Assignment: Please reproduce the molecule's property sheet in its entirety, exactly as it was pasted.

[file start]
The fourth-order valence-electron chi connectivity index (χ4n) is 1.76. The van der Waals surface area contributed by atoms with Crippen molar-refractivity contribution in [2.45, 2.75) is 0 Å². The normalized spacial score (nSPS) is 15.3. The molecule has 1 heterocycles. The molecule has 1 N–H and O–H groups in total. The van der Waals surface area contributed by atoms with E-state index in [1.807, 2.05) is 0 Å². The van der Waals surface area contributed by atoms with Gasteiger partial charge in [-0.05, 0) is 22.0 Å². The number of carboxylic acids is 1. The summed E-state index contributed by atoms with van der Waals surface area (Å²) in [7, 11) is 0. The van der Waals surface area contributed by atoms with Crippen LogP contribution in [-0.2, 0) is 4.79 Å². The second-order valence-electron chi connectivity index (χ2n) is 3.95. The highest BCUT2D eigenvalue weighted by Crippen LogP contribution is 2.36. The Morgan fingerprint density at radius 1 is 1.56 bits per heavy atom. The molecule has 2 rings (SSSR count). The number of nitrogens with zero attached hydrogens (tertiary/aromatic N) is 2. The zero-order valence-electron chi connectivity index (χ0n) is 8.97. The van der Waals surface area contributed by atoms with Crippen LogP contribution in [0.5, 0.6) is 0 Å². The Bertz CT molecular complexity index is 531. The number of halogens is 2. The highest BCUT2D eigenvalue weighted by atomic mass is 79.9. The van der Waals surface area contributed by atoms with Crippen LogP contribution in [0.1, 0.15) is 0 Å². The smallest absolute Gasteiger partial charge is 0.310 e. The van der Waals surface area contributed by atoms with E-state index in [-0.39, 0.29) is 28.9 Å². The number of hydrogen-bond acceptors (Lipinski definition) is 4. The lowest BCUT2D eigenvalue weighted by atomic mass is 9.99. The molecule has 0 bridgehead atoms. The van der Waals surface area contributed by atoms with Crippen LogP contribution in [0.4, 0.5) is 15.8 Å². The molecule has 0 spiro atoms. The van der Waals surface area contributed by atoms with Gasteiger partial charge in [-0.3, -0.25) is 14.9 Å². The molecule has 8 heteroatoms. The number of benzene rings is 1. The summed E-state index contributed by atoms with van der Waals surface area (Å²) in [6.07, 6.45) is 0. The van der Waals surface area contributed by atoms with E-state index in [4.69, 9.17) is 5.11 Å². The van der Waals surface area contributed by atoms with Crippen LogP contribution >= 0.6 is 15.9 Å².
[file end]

The fourth-order valence-electron chi connectivity index (χ4n) is 1.76. The van der Waals surface area contributed by atoms with Crippen molar-refractivity contribution in [2.45, 2.75) is 0 Å². The normalized spacial score (nSPS) is 15.3. The molecule has 1 heterocycles. The molecule has 1 N–H and O–H groups in total. The van der Waals surface area contributed by atoms with E-state index in [1.807, 2.05) is 0 Å². The van der Waals surface area contributed by atoms with Gasteiger partial charge in [-0.05, 0) is 22.0 Å². The number of carboxylic acids is 1. The summed E-state index contributed by atoms with van der Waals surface area (Å²) in [7, 11) is 0. The van der Waals surface area contributed by atoms with Crippen LogP contribution in [-0.2, 0) is 4.79 Å². The second-order valence-electron chi connectivity index (χ2n) is 3.95. The highest BCUT2D eigenvalue weighted by Crippen LogP contribution is 2.36. The Morgan fingerprint density at radius 1 is 1.56 bits per heavy atom. The molecule has 2 rings (SSSR count). The number of nitrogens with zero attached hydrogens (tertiary/aromatic N) is 2. The zero-order valence-electron chi connectivity index (χ0n) is 8.97. The van der Waals surface area contributed by atoms with Crippen LogP contribution in [0.5, 0.6) is 0 Å². The Bertz CT molecular complexity index is 531. The number of halogens is 2. The highest BCUT2D eigenvalue weighted by atomic mass is 79.9. The van der Waals surface area contributed by atoms with Crippen LogP contribution in [0.1, 0.15) is 0 Å². The smallest absolute Gasteiger partial charge is 0.310 e. The van der Waals surface area contributed by atoms with E-state index in [-0.39, 0.29) is 28.9 Å². The number of hydrogen-bond acceptors (Lipinski definition) is 4. The lowest BCUT2D eigenvalue weighted by atomic mass is 9.99. The molecule has 0 bridgehead atoms. The van der Waals surface area contributed by atoms with Crippen LogP contribution in [0.4, 0.5) is 15.8 Å². The molecule has 0 spiro atoms. The van der Waals surface area contributed by atoms with Gasteiger partial charge in [-0.3, -0.25) is 14.9 Å². The molecule has 8 heteroatoms. The number of benzene rings is 1. The summed E-state index contributed by atoms with van der Waals surface area (Å²) in [6.07, 6.45) is 0. The van der Waals surface area contributed by atoms with E-state index in [4.69, 9.17) is 5.11 Å². The van der Waals surface area contributed by atoms with Crippen LogP contribution >= 0.6 is 15.9 Å².